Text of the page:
Excusing Unpredictable Attendance Is Not a Reasonable Accommodation

17 Mar

Excusing Unpredictable Attendance Is Not a Reasonable Accommodation

By Fiona W. Ong, Shawe Rosenthal LLP

Although some employers may feel like they have to tolerate a lot as a reasonable accommodation under the Americans with Disabilities Act, one thing that they may not have to allow is unpredictable attendance, as the U.S. Court of Appeals for the Tenth Circuit recently reaffirmed.

In Lamm v. Devaughn James, LLC, the employee, who had mental health conditions and who had attendance issues, requested an accommodation to be allowed to work half-days on the days that she experienced intense anxiety. Her request was denied and she was subsequently terminated for attendance violations unrelated to her anxiety. She sued, alleging failure to accommodate under the ADA, among other things.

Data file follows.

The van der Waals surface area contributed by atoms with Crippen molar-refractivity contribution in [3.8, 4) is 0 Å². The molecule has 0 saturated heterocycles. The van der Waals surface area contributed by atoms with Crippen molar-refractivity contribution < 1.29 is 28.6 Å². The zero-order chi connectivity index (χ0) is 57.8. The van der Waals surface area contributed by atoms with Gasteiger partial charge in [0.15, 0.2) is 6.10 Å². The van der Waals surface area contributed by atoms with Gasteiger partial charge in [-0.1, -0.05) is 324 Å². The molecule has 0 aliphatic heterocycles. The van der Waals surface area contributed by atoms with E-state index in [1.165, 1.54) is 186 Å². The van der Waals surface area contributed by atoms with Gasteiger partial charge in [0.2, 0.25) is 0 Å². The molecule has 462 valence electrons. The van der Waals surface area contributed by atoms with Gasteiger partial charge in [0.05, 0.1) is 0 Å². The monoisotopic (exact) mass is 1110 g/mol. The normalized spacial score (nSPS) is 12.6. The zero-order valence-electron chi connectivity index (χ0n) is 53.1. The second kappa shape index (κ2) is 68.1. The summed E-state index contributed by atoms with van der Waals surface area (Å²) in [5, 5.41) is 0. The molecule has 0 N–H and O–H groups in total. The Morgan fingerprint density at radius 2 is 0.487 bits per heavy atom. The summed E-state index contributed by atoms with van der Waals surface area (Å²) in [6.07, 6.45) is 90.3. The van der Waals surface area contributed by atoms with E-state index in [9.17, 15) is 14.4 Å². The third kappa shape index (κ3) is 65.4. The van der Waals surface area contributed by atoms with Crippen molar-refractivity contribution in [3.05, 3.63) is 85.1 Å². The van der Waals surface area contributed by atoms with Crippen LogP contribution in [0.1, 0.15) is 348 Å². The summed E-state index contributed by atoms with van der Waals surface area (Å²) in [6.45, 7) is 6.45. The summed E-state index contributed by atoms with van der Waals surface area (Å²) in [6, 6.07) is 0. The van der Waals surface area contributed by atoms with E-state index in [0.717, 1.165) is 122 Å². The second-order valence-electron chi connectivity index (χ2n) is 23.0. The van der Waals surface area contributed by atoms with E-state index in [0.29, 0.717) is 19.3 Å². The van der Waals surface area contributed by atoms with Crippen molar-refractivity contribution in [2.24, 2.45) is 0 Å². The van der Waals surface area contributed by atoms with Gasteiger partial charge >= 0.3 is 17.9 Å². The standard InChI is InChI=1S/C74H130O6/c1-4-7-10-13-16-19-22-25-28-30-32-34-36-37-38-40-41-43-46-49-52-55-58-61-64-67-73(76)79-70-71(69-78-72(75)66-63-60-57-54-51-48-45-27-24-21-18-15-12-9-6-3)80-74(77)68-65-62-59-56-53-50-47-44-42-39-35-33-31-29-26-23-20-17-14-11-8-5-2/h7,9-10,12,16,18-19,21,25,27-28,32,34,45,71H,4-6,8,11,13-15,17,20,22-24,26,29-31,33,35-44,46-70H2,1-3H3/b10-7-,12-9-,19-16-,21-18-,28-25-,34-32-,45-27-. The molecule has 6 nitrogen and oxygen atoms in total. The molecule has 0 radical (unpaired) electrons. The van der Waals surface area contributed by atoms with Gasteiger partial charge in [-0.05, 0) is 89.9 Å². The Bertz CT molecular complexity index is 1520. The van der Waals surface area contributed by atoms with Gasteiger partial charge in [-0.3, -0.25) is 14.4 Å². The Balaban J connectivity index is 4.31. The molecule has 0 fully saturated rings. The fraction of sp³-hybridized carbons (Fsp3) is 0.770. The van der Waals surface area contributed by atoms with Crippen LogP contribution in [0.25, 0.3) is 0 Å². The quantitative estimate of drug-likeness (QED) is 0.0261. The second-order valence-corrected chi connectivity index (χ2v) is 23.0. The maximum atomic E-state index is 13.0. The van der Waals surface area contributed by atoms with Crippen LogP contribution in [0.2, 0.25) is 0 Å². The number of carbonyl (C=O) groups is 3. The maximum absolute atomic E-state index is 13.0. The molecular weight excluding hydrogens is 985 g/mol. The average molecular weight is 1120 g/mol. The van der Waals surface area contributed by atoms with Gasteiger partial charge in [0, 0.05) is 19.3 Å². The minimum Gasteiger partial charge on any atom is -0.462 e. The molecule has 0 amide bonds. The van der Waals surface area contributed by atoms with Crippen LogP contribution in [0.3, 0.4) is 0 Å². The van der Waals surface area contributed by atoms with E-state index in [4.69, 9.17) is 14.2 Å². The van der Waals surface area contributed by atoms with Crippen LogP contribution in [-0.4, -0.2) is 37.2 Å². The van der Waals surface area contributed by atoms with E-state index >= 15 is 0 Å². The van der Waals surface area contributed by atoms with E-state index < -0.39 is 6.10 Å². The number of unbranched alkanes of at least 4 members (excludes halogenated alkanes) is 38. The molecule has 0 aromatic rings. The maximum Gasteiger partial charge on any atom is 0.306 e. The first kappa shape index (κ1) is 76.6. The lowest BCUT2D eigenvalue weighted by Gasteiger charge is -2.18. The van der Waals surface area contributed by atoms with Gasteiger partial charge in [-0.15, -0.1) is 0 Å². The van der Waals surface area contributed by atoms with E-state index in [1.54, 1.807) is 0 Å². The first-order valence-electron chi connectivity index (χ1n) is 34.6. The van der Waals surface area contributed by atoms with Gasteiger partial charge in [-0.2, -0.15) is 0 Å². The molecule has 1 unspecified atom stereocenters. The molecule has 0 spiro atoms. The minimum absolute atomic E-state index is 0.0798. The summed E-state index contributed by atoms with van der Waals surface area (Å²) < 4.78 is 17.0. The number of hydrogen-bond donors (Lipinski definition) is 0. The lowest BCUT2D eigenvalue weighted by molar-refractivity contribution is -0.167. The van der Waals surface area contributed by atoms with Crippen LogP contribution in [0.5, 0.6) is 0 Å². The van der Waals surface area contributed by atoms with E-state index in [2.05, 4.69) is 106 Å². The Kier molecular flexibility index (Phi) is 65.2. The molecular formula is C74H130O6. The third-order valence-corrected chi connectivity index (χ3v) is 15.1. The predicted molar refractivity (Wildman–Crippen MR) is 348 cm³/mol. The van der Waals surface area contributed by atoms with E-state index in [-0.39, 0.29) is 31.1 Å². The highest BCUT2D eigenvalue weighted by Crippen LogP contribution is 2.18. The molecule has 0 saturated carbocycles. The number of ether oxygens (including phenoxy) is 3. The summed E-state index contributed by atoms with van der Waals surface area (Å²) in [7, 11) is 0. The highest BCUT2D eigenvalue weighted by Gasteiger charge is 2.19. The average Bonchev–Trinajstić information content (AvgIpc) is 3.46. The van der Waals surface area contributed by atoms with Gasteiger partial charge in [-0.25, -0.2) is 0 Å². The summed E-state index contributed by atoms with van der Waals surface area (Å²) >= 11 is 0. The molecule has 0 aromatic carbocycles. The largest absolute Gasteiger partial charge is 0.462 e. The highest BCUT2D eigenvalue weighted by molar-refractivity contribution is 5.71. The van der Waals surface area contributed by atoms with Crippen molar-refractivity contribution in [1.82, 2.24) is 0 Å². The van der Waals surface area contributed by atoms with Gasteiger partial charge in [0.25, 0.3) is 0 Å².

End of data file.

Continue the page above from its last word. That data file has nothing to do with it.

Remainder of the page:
In order to be protected under the ADA, the employee must be a “qualified individual,” meaning that they can perform the essential functions of the job, with or without a reasonable accommodation. In evaluating failure to accommodate claims, courts may apply a two part analysis – first, whether the employee is able to perform the essential functions of the job and, if not, then whether any reasonable accommodation would enable them to do so.

The Tenth Circuit found that, because she was away from work excessively and often without warning, the employee was unable to perform the essential function of regular and predictable job attendance, as required for her position as a paralegal who was required to timely perform administrative and client-facing tasks. The Tenth Circuit further found that there was no reasonable accommodation that would enable her to perform that essential job function; her requested accommodation of sporadic absences without warning would not enable her to meet that requirement and was therefore not reasonable.

Now, regular and predictable attendance is not necessarily an essential job function for all jobs. In order to meet the showing that it is, an employer must be able to demonstrate that the requirement is job related, uniformly enforced, and consistent with business necessity. But if they can establish this, then they do not have to provide unpredictable leave as an accommodation.

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